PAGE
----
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10/24/57 Russell E. Carter, v. United States of America

October 24, 1957




Before PRETTYMAN, BAZELON and BURGER, Circuit Judges.


October 24, 1957, Opinion Filed

Petition for Rehearing In Banc Denied November 21, 1957.


PRETTYMAN, Circuit Judge.

Carter was indicted, tried, convicted, and sentenced to death for first-degree murder. We have heretofore, shortly after the oral argument in this court, ordered that the judgment of conviction be reversed and that Carter have a new trial.

At the time of the offense Carter was eighteen years of age. His alleged victim was a girl fifteen years old. The trial consumed thirteen days over a period of four weeks. The transcript, which we have examined with care, is some fifteen hundred pages long.

The prosecution rested upon confessions made by Carter, some physical evidence (bloody clothing) said to belong to Carter, and a few circumstances. The defense was insanity; the defense also opposed admission of the confessions.

Four doctors testified at the trial as experts. Fifteen witnesses testified concerning Carter's life history, his personality, habits and attitudes. These witnesses included Carter's father, three foster parents, a case worker for the Board of Public Welfare, six employees of the Industrial Home School, a social worker at the Children's Center, a counselor at the Receiving Home, and two shorttime employers of Carter.

Born illegitimate, Carter spent the first seven or eight years of his life with his father's sister, a blind woman. Shortly before his eighth birthday he was hit by a car. He was taken to Freedman's Hospital, where his symptoms were described as a comatose condition, convulsive seizures, and grinding of the teeth. Hemorrhage was noted from the right ear, and there were lacerations on the forehead. His father testified that after the accident "Sometimes he would answer people when people wouldn't be calling him, and then get out and you could call him and he wouldn't answer at all." And further, in response to the question, "Was he still jolly and playful?," his father answered, "Not much after that. He wouldn't do much talking after that."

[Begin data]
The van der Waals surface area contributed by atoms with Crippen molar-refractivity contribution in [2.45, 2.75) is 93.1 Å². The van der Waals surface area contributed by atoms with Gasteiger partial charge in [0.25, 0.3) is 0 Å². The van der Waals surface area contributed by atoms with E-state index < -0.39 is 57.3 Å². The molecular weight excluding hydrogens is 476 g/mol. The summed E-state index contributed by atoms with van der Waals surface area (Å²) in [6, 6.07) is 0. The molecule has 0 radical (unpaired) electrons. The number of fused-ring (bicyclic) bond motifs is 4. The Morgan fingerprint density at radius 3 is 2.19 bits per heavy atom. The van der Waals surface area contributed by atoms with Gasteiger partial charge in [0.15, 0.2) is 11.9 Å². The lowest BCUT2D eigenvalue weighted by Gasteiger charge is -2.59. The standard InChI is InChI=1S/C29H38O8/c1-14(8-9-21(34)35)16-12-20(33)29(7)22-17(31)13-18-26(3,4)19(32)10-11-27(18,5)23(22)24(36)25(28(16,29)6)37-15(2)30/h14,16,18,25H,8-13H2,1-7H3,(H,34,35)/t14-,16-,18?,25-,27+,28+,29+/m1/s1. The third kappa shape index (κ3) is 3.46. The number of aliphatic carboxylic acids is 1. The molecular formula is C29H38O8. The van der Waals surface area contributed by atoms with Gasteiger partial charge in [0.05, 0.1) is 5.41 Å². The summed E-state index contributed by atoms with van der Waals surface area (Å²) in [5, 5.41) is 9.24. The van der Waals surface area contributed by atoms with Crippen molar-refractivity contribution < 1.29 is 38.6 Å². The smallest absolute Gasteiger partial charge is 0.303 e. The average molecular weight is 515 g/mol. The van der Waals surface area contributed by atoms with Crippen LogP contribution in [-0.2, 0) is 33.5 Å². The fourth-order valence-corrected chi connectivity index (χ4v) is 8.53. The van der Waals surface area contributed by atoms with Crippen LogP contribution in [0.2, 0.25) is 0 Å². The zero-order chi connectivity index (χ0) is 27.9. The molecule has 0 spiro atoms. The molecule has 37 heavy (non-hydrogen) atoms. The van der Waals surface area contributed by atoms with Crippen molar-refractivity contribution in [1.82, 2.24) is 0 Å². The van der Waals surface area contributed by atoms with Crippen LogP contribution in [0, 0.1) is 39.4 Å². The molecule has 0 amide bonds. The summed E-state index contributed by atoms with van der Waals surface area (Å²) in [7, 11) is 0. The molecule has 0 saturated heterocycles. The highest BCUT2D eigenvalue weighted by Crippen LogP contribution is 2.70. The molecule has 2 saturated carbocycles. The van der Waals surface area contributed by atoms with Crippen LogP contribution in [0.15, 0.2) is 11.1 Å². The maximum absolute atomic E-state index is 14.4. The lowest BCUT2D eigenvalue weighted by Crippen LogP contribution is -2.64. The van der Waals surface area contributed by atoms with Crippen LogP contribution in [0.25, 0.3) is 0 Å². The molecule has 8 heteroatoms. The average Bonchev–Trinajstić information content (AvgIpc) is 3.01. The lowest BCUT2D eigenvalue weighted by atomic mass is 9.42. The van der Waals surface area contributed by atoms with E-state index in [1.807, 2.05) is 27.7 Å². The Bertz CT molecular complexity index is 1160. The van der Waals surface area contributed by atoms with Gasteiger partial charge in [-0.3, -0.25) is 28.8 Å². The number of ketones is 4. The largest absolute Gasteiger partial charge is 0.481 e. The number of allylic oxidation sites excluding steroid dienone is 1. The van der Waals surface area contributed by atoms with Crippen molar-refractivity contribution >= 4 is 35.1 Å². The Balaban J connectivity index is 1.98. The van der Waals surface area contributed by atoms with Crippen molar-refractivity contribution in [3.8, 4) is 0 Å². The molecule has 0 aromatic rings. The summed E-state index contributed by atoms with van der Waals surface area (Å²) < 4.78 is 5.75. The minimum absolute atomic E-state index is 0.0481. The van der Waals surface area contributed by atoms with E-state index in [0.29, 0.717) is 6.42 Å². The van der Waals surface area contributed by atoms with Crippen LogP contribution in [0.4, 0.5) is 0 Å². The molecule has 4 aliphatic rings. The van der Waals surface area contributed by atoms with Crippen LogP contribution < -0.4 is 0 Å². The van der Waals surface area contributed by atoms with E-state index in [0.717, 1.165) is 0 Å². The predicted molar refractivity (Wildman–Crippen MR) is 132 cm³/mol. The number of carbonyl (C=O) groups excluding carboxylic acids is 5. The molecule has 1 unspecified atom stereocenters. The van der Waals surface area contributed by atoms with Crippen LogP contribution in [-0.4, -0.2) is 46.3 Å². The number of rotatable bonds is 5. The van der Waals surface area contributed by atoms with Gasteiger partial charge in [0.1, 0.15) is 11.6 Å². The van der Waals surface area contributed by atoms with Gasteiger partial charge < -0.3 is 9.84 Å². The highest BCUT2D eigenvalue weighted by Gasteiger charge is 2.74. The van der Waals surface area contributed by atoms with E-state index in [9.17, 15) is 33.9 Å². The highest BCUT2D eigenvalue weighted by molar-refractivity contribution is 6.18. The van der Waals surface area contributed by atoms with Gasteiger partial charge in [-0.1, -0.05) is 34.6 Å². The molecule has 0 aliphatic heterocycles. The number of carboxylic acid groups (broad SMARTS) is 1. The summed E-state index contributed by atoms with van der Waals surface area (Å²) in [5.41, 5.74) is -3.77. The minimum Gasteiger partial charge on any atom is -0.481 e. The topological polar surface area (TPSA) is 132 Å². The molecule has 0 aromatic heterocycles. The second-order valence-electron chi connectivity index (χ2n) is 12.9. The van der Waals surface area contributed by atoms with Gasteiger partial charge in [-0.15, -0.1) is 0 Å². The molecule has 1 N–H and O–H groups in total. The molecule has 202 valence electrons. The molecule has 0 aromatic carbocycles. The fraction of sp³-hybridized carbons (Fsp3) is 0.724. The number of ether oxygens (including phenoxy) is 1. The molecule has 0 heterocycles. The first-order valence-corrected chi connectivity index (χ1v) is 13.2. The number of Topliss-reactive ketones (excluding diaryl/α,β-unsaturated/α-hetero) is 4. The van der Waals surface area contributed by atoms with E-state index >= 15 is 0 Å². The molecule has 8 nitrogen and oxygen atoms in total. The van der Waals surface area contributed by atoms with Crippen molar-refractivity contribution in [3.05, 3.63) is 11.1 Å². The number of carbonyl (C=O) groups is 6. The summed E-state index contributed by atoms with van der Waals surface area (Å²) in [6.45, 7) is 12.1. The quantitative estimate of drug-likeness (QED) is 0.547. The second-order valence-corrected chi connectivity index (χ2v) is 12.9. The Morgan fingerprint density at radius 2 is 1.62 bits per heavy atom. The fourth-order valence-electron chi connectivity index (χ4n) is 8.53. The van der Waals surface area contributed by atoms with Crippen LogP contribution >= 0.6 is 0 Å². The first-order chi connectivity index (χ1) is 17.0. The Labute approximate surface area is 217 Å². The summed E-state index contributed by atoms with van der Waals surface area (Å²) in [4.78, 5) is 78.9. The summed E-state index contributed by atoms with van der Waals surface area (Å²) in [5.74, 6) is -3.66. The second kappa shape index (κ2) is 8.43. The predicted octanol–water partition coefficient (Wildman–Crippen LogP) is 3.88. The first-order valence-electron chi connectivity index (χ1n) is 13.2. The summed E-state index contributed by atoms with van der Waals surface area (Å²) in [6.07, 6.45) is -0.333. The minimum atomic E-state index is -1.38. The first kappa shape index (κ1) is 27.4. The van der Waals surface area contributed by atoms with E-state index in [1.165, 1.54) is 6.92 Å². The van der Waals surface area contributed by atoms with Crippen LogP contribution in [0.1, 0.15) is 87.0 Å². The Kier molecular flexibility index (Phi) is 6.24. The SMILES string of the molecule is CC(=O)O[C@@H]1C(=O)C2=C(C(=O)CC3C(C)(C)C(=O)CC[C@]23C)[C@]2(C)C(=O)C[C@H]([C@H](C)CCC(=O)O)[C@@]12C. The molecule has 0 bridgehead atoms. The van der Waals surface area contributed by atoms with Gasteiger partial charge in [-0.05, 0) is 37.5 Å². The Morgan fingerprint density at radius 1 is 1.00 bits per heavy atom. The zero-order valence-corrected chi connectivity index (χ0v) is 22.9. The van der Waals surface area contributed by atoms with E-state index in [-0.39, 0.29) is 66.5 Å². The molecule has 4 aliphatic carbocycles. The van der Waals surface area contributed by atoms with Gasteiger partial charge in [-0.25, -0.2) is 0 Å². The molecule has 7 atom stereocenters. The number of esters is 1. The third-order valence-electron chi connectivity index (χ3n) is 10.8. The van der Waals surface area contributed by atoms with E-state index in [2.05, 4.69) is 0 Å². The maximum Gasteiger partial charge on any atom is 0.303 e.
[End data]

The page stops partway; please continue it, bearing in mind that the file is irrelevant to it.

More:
A year after the accident Carter's aunt released him to the Child Welfare Division of the Department of Public Welfare. He was forced to leave his first foster home. After six months at a second foster home he was placed with a Mr. and a Mrs. Reed, with whom he stayed almost four years. The Reeds found him extremely difficult. He relieved himself in his clothing and bedclothing "just as regularly as if it were the right thing." He often struck smaller children without provocation; he was extremely cruel to animals - put a cat in a sewer and tried to strangle a dog; and he stole food. It was not uncommon common for him to stay out all night, and on occasion he left home for as much as eight or ten days. At these times he slept in pool halls, garages, and the neighboring woods.

Carter left the Reeds in August, 1949, and went to the Industrial Home School at Blue Plains. While there he forced a child into an act of sodomy, threw a knife at another child, and was in the habit of fighting with smaller children who would not give him their possessions. His behavior there was characterized as aggressive and hostile. Upon reaching the age of sixteen (in December, 1952) Carter was placed in another foster home. He stayed there only a short time and then went to live with a Mrs. Gordon, who requested the authorities to remove him from her home after he masturbated in her presence.